Photo taken on Aug 17, 2017, shows an old community in Southwest China's Chongqing. [Photo/IC]
China is pushing forward a national initiative to renovate aging urban residential communities as a way of improving the living conditions of hundreds of millions of people as well as shoring up the economy.
Vice-Minister of Housing and Rural-Urban Development Huang Yan said on Monday at a news conference that as of the end of May, local governments had reported 170,000 urban communities in need of renovation, covering about 100 million residents.
Huang said many of the communities were built decades ago and several facilities are aging and crumbling.
In March, Premier Li Keqiang said in the Government Work Report that authorities would support the renovation of old urban residential communities across the country this year.
On June 19, Li presided over an executive meeting of the State Council which called for speeding up the work. Renovations would prioritize upgrading roads, water supplies, electricity, gas and internet services.
In communities where conditions permit, elevators will be installed and parking lots built, according to a release from the meeting.
Huang said such an initiative is also beneficial to the country's economic growth.
"Our pilot programs in some cities proved that the renovation of old urban residential communities has not only helped improve people's livelihoods and increased their sense of happiness and security, but also served as an important measure to expand investment and stimulate domestic demand," she said at the news conference organized by the State Council Information Office.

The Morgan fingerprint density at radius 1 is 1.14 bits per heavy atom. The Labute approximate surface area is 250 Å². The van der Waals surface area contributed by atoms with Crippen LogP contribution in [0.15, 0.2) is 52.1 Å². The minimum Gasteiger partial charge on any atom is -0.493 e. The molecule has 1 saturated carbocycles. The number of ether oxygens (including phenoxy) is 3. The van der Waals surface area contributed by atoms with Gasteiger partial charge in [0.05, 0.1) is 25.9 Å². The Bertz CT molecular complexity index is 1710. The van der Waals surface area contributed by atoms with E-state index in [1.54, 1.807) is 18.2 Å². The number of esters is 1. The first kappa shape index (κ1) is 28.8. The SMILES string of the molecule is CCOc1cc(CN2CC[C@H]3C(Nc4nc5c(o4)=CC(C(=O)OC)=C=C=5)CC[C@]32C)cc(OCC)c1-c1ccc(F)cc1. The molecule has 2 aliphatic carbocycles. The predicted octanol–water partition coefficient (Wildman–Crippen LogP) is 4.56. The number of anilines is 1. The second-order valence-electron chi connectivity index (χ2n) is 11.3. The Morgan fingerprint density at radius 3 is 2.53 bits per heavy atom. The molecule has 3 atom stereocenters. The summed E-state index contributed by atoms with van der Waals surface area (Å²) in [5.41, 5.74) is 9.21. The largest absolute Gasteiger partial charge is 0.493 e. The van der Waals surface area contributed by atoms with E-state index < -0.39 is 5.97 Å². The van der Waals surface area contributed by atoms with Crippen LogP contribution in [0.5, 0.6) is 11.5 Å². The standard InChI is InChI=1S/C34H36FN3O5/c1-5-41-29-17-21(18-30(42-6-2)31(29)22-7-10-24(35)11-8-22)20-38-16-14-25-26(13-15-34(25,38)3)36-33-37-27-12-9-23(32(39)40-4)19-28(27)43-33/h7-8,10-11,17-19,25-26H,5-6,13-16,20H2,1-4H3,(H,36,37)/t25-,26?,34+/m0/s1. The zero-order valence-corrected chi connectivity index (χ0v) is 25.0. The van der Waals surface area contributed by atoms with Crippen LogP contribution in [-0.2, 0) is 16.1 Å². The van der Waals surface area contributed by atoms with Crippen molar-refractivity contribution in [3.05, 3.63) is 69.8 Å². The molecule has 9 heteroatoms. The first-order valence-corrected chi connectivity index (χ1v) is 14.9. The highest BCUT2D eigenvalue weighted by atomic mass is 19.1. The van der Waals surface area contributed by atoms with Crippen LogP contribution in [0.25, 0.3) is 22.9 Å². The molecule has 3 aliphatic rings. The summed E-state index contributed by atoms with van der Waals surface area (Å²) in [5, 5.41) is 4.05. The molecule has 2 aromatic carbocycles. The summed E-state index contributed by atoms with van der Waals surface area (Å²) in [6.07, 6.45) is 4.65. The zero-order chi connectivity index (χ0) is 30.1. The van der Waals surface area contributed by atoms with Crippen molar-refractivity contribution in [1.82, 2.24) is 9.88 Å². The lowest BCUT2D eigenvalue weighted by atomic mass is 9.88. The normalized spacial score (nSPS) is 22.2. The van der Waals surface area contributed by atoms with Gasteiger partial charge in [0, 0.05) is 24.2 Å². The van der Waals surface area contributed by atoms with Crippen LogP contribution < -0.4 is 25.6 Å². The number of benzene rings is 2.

The ministry launched a pilot program in 2017 in 15 cities－including Xiamen, Fujian province and Guangzhou, Guangdong province－that benefited 59,000 residents in 106 communities by the end of last year.
Huang said the innovation will be subsidized by the central government, and residents and companies involved will also contribute their share.
She said total investment will be "huge" nationwide if all the costs of renovation, operations of new facilities and supplies for urban public services are taken into consideration.
State Council Counselor Qiu Baoxing estimated total funds needed for the comprehensive project across the country could reach 4 trillion yuan ($584.5 billion).
In a signed article published by the official website of the State Council in March, Qiu also suggested making good use of the 500 billion yuan allocated for the public housing maintenance fund in government accounts.
Currently, people are obliged to contribute to the fund when they buy new apartments and homes. The fund is used to renovate public areas in communities after proper approval procedures.
Huang acknowledged on Monday that "fund collection could be very complicated and comprehensive, which calls for a multisource financing mechanism".
She said the ministry will work together with other relevant government bodies to conduct joint research to maximize renovation efforts.